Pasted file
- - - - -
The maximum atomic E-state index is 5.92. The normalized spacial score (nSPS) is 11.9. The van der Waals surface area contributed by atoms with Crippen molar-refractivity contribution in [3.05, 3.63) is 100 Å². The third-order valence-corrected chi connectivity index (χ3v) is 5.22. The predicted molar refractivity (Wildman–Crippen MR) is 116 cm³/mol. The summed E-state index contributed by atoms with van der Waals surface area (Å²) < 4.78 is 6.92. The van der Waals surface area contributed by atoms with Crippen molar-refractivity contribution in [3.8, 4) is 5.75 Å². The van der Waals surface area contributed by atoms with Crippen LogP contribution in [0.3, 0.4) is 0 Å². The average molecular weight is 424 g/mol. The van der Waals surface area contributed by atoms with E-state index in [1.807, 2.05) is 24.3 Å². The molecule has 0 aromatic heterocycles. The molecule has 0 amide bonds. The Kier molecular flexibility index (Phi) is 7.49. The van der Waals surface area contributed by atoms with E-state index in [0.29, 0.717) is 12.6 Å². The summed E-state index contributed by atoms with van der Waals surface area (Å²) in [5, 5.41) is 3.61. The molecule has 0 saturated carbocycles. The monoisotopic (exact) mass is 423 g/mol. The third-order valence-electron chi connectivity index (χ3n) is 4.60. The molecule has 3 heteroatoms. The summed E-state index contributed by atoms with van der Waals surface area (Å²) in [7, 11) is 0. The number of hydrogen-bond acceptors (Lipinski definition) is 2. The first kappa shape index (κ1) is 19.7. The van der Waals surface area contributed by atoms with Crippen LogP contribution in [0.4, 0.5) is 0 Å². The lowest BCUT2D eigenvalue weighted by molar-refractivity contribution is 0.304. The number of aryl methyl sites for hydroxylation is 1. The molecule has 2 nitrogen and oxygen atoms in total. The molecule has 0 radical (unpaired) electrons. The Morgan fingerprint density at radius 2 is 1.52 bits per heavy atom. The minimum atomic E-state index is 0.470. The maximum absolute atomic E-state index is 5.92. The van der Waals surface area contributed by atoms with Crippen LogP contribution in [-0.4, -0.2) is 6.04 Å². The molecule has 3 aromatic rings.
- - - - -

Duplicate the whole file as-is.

The maximum atomic E-state index is 5.92. The normalized spacial score (nSPS) is 11.9. The van der Waals surface area contributed by atoms with Crippen molar-refractivity contribution in [3.05, 3.63) is 100 Å². The third-order valence-corrected chi connectivity index (χ3v) is 5.22. The predicted molar refractivity (Wildman–Crippen MR) is 116 cm³/mol. The summed E-state index contributed by atoms with van der Waals surface area (Å²) < 4.78 is 6.92. The van der Waals surface area contributed by atoms with Crippen molar-refractivity contribution in [3.8, 4) is 5.75 Å². The van der Waals surface area contributed by atoms with Crippen LogP contribution in [0.3, 0.4) is 0 Å². The average molecular weight is 424 g/mol. The van der Waals surface area contributed by atoms with E-state index in [1.807, 2.05) is 24.3 Å². The molecule has 0 aromatic heterocycles. The molecule has 0 amide bonds. The Kier molecular flexibility index (Phi) is 7.49. The van der Waals surface area contributed by atoms with E-state index in [0.29, 0.717) is 12.6 Å². The summed E-state index contributed by atoms with van der Waals surface area (Å²) in [5, 5.41) is 3.61. The molecule has 0 saturated carbocycles. The monoisotopic (exact) mass is 423 g/mol. The third-order valence-electron chi connectivity index (χ3n) is 4.60. The molecule has 3 heteroatoms. The summed E-state index contributed by atoms with van der Waals surface area (Å²) in [7, 11) is 0. The number of hydrogen-bond acceptors (Lipinski definition) is 2. The first kappa shape index (κ1) is 19.7. The van der Waals surface area contributed by atoms with Crippen LogP contribution in [0.4, 0.5) is 0 Å². The lowest BCUT2D eigenvalue weighted by molar-refractivity contribution is 0.304. The number of aryl methyl sites for hydroxylation is 1. The molecule has 2 nitrogen and oxygen atoms in total. The molecule has 0 radical (unpaired) electrons. The Morgan fingerprint density at radius 2 is 1.52 bits per heavy atom. The minimum atomic E-state index is 0.470. The maximum absolute atomic E-state index is 5.92. The van der Waals surface area contributed by atoms with Crippen LogP contribution in [-0.4, -0.2) is 6.04 Å². The molecule has 3 aromatic rings.